A concerning trend has emerged in Zimbabwe's rural areas, where a blockade of mass media communications has isolated communities from crucial information. According to NetBlocks, the quality of internet connection deteriorated on August 22, harming millions of people who rely on the internet to get information.

Despite this and the implementation of the “Patriotic Act”, opposition voices have managed to expose their ideas. Citizens themselves have played a role, using social media platforms such as Twitter to share video clips that document intimidation and threats. 

While platforms like Twitter, Facebook, and Instagram thrive in urban centers, WhatsApp remains a nationwide staple. The messaging platform, however, is not immune to government interference. Citizens had reported being spammed with text messages and disinformation in support of Mnangagwa just before the election, after months of unsolicited SMS messages reaching registered voters’ inboxes. WhatsApp groups with specific political affiliations have become essential for sharing information, but infiltration and consequences loom large.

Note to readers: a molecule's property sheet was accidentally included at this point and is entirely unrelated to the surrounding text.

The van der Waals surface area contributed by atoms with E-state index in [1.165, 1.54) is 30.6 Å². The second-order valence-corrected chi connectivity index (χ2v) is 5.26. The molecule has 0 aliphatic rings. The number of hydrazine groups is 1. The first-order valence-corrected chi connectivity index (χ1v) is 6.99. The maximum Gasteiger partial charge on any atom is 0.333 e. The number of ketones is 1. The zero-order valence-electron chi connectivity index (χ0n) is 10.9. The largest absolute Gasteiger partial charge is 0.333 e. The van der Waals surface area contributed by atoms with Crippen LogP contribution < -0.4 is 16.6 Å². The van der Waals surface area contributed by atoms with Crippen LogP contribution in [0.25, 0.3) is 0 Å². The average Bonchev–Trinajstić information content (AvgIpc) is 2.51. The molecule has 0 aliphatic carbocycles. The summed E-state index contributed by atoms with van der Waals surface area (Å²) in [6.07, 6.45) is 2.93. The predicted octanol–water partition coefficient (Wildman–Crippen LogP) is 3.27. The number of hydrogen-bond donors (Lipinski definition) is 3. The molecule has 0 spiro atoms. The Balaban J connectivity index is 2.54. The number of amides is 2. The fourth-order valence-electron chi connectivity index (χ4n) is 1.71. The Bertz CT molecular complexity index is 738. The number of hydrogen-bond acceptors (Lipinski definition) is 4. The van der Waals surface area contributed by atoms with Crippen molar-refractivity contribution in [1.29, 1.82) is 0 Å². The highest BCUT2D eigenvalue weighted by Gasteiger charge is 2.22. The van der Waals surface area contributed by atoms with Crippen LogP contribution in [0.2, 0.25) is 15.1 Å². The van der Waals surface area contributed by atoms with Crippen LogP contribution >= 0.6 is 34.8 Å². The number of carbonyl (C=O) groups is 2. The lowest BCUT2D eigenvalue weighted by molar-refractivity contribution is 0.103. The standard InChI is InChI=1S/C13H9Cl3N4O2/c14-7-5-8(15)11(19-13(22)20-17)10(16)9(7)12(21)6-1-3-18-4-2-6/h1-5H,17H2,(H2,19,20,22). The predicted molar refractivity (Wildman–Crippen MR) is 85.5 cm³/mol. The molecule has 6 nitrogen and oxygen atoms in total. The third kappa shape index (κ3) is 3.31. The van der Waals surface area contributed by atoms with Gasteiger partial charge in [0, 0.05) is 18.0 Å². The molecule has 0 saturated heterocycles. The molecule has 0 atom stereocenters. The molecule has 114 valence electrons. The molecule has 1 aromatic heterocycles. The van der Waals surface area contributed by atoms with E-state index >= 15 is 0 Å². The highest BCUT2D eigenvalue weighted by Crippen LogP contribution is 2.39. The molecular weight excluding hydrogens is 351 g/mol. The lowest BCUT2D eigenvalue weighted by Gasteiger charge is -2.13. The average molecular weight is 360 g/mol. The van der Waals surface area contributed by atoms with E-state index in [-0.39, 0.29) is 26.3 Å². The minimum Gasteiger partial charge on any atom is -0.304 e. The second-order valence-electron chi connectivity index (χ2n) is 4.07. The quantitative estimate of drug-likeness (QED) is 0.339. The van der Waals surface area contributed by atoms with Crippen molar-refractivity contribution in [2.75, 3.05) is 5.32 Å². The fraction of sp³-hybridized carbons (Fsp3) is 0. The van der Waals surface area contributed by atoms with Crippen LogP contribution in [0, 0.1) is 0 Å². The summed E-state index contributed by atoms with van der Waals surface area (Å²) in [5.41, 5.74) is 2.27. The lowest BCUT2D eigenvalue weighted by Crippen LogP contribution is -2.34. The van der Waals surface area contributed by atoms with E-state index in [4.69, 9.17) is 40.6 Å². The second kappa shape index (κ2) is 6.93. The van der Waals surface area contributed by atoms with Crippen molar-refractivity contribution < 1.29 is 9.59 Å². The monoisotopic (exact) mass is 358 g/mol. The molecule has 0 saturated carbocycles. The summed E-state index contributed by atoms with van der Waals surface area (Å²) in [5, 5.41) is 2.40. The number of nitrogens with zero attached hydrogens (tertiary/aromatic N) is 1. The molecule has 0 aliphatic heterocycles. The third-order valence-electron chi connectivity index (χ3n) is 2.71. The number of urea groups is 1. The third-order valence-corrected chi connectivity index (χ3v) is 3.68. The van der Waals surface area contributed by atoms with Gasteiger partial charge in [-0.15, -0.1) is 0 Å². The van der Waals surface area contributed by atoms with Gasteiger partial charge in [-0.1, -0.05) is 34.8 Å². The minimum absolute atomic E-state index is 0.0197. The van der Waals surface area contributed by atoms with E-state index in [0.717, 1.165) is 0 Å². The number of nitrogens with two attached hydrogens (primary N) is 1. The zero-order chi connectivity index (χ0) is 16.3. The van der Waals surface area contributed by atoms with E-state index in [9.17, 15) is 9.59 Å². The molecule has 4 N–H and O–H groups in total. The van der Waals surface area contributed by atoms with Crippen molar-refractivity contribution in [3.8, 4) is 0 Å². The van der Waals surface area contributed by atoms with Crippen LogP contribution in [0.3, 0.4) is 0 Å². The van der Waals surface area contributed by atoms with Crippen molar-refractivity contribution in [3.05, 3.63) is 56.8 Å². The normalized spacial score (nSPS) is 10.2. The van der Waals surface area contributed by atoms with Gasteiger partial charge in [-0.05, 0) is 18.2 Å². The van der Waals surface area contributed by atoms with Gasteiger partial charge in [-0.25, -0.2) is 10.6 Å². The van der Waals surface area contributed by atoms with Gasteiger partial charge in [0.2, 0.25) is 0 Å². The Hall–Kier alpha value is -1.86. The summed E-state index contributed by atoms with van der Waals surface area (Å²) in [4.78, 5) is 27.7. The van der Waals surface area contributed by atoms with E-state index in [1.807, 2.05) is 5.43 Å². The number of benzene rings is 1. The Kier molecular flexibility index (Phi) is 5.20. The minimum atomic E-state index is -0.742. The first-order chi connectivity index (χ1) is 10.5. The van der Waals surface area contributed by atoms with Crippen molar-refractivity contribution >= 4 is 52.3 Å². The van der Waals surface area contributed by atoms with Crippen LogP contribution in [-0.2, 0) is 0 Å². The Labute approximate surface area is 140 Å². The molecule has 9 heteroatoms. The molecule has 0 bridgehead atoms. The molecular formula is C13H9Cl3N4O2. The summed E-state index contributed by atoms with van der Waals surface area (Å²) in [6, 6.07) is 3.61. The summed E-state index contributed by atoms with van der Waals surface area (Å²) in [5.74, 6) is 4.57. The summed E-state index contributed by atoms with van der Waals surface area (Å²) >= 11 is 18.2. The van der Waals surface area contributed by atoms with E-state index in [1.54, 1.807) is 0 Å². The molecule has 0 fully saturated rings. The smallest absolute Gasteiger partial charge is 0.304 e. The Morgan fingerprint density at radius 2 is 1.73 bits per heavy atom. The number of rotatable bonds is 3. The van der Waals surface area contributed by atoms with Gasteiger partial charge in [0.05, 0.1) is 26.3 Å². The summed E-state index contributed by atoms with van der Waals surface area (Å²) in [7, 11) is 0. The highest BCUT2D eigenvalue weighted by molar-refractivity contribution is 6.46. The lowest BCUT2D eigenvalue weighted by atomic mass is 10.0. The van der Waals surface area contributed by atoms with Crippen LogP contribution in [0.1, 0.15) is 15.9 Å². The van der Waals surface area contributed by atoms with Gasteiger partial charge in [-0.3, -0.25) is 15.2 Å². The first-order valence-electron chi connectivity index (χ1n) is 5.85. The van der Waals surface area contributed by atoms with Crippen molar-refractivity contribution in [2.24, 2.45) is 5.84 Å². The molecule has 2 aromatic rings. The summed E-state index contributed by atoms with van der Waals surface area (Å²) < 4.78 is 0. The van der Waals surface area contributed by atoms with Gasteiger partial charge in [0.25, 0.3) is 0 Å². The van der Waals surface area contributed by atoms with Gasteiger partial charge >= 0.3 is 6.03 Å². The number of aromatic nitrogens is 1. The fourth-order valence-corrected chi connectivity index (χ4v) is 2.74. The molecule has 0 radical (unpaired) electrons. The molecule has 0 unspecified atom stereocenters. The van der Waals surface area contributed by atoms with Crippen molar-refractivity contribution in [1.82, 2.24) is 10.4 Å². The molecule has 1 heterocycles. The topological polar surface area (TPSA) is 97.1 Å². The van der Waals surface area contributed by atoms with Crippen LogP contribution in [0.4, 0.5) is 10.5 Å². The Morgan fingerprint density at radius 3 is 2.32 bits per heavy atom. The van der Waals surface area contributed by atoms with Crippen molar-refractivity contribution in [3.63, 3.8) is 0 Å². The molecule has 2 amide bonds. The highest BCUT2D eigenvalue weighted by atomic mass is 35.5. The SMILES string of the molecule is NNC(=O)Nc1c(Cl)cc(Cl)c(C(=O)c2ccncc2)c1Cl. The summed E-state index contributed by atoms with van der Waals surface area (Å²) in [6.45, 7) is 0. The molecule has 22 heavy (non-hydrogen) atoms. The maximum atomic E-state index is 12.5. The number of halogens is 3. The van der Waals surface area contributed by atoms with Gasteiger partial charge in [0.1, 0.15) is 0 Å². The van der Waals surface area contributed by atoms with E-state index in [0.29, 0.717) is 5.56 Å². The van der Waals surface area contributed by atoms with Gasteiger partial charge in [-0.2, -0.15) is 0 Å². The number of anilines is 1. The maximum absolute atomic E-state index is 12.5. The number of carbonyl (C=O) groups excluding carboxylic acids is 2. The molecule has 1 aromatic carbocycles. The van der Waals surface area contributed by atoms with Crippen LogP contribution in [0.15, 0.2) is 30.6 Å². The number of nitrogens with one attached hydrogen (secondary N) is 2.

Subtext: The item's language implies that the ZANU PF regime is responsible for causing the country's political and economic challenges. The author also implies that the authorities will naturally leave the allegations without further investigation as ZANU PF is part of the problem.

Asserted narrative:  “Corruption practiced by ZANU PF is the cause of Zimbabwe's problems

Note on civic impact: This item is a good chatting point pertaining to discussions about the causes of the country's challenges. It generated a lot of debate and attracted a number of views; hence it provides more scope and depth of discourse surrounding issues about sanctions and corruption.

See the full analysis here.